It would not be wrong to say that if there was anything that matched the excitement and buzz that surrounded US President Barack Obama’s presence at the 66th Republic Day celebration on Monday, it was the NDA government’s smart decision to field lady officers in three critical ceremonial functions during the significant presidential visit.
The first was when Wing Commander Pooja Thakur became the first lady officer to lead the Inter-Service Guard of Honour, which was inspected by Mr Obama at Rashtrapati Bhavan on Sunday. Two other instances happened during the resplendent Republic Day parade on Monday: Again, for the first time, a lady army officer — Lt Haobam Bella Devi from Manipur — unfurled the national flag and an all-women’s contingent drawn from the three services marched on Rajpath.
All three instances were proud moments indeed, considering that women more often than not have been at the receiving end of things in this country, and the success of these women can infuse a ‘can do’ spirit in many young people.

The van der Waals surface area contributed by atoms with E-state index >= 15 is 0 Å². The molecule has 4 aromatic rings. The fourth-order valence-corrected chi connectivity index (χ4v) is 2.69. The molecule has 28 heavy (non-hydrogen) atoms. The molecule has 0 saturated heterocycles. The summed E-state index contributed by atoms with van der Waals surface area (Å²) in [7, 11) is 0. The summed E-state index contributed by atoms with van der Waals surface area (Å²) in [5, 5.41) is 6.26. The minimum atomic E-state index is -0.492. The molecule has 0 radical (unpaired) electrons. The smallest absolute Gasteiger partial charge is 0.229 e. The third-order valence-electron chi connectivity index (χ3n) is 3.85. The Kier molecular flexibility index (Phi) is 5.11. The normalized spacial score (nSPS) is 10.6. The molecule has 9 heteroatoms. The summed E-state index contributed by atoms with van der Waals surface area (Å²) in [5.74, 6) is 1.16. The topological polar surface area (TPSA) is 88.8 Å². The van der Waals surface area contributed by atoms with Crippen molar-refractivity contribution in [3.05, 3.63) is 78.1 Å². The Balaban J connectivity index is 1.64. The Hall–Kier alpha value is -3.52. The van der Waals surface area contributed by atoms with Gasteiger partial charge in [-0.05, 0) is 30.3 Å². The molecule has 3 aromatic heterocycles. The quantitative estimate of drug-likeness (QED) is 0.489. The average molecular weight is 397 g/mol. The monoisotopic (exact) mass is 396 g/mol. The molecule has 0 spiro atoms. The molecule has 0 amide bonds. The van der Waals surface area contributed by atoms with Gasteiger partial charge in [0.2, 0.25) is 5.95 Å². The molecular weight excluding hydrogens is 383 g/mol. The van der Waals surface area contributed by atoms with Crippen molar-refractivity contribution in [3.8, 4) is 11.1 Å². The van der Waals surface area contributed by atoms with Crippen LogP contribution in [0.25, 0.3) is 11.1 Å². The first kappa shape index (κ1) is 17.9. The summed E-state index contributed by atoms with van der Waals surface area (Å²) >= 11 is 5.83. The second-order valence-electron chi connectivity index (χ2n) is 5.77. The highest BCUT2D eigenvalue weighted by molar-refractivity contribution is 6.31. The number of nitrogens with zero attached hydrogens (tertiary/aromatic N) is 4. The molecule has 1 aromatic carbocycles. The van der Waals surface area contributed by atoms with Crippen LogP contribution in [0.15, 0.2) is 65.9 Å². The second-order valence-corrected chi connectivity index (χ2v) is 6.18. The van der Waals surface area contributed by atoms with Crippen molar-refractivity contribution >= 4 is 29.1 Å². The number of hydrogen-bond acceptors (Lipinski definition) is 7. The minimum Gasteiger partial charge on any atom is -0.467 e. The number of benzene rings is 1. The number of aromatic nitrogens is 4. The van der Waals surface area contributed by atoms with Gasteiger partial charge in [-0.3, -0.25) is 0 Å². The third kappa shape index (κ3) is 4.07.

That there is a long way to go to when it comes to achieving gender equality was underlined once again by President Pranab Mukherjee during his speech on the eve of Republic Day on Sunday. He said that it pains him “to see Mother India is not respected by her own children when it comes to the safety of women”.
Adding that the nation must try to find out where it has “failed as parents, teachers and leaders” and that every Indian must take a pledge to protect women, Mr Mukherjee, quoting Benjamin Franklin, said: “Justice will not be served until those who are unaffected are as outraged as those who are.” While India has wowed the world with its display of military might on January 26, the Republic indeed has a long way to go when it comes to some core issues: Take, for example, the sex ratio in the country.
While it has improved from 2001 to 2011 (933 in 2001 to 943 in 2011), the country’s child sex ratio has declined in the same period (927 in 2001 to 919 in 2011), which means many girls are either being aborted or dying after birth. The National Crime Records Bureau data shows that crimes against women have increased 8% over five years, from 203,804 in 2009 to 309,546 in 2013.
The government has taken a bold step by launching the ‘Beti Bachao, Beti Padhao’, but finally it will, as always, boil down to proper implementation of such programmes. When it comes to crimes against women, there is a lot of work left to do to ensure that they feel safe within and outside their homes. Optics at high-profile events is important, but we need to move beyond them to achieve gender parity.